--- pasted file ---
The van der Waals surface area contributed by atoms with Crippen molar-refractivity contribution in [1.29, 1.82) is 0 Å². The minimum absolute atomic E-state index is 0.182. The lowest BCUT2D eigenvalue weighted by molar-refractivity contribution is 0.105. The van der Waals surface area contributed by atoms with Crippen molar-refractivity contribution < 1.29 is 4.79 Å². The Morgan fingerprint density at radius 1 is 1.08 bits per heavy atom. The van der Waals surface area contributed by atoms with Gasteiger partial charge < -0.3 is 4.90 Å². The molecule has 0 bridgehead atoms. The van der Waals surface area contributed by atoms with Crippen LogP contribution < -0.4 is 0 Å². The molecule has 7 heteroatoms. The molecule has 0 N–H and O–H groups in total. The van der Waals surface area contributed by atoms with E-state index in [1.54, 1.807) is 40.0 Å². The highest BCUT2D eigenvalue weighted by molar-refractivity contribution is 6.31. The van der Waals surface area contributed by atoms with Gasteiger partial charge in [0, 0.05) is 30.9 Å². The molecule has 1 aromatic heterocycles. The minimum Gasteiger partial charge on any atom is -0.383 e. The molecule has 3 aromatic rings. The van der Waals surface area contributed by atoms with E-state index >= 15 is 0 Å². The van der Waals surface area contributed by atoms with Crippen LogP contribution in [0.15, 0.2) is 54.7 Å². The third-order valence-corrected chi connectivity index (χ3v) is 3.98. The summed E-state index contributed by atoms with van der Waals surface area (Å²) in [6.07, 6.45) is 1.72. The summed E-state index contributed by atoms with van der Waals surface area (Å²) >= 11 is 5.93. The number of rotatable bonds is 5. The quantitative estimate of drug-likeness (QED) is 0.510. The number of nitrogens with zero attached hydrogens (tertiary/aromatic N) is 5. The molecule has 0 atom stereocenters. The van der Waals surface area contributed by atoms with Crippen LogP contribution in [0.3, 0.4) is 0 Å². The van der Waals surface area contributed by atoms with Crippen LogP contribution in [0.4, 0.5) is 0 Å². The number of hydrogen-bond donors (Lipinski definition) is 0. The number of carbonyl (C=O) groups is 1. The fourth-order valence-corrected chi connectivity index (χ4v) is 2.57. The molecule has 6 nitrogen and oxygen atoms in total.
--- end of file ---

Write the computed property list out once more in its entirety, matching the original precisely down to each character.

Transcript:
The van der Waals surface area contributed by atoms with Crippen molar-refractivity contribution in [1.29, 1.82) is 0 Å². The minimum absolute atomic E-state index is 0.182. The lowest BCUT2D eigenvalue weighted by molar-refractivity contribution is 0.105. The van der Waals surface area contributed by atoms with Crippen molar-refractivity contribution < 1.29 is 4.79 Å². The Morgan fingerprint density at radius 1 is 1.08 bits per heavy atom. The van der Waals surface area contributed by atoms with Gasteiger partial charge < -0.3 is 4.90 Å². The molecule has 0 bridgehead atoms. The van der Waals surface area contributed by atoms with Crippen LogP contribution < -0.4 is 0 Å². The molecule has 7 heteroatoms. The molecule has 0 N–H and O–H groups in total. The van der Waals surface area contributed by atoms with E-state index in [1.54, 1.807) is 40.0 Å². The highest BCUT2D eigenvalue weighted by molar-refractivity contribution is 6.31. The van der Waals surface area contributed by atoms with Gasteiger partial charge in [0, 0.05) is 30.9 Å². The molecule has 1 aromatic heterocycles. The minimum Gasteiger partial charge on any atom is -0.383 e. The molecule has 3 aromatic rings. The van der Waals surface area contributed by atoms with E-state index >= 15 is 0 Å². The van der Waals surface area contributed by atoms with Crippen LogP contribution in [0.15, 0.2) is 54.7 Å². The third-order valence-corrected chi connectivity index (χ3v) is 3.98. The summed E-state index contributed by atoms with van der Waals surface area (Å²) in [6.07, 6.45) is 1.72. The summed E-state index contributed by atoms with van der Waals surface area (Å²) >= 11 is 5.93. The number of rotatable bonds is 5. The quantitative estimate of drug-likeness (QED) is 0.510. The number of nitrogens with zero attached hydrogens (tertiary/aromatic N) is 5. The molecule has 0 atom stereocenters. The van der Waals surface area contributed by atoms with Crippen LogP contribution in [0.3, 0.4) is 0 Å². The van der Waals surface area contributed by atoms with Crippen LogP contribution in [0.4, 0.5) is 0 Å². The number of hydrogen-bond donors (Lipinski definition) is 0. The number of carbonyl (C=O) groups is 1. The fourth-order valence-corrected chi connectivity index (χ4v) is 2.57. The molecule has 6 nitrogen and oxygen atoms in total.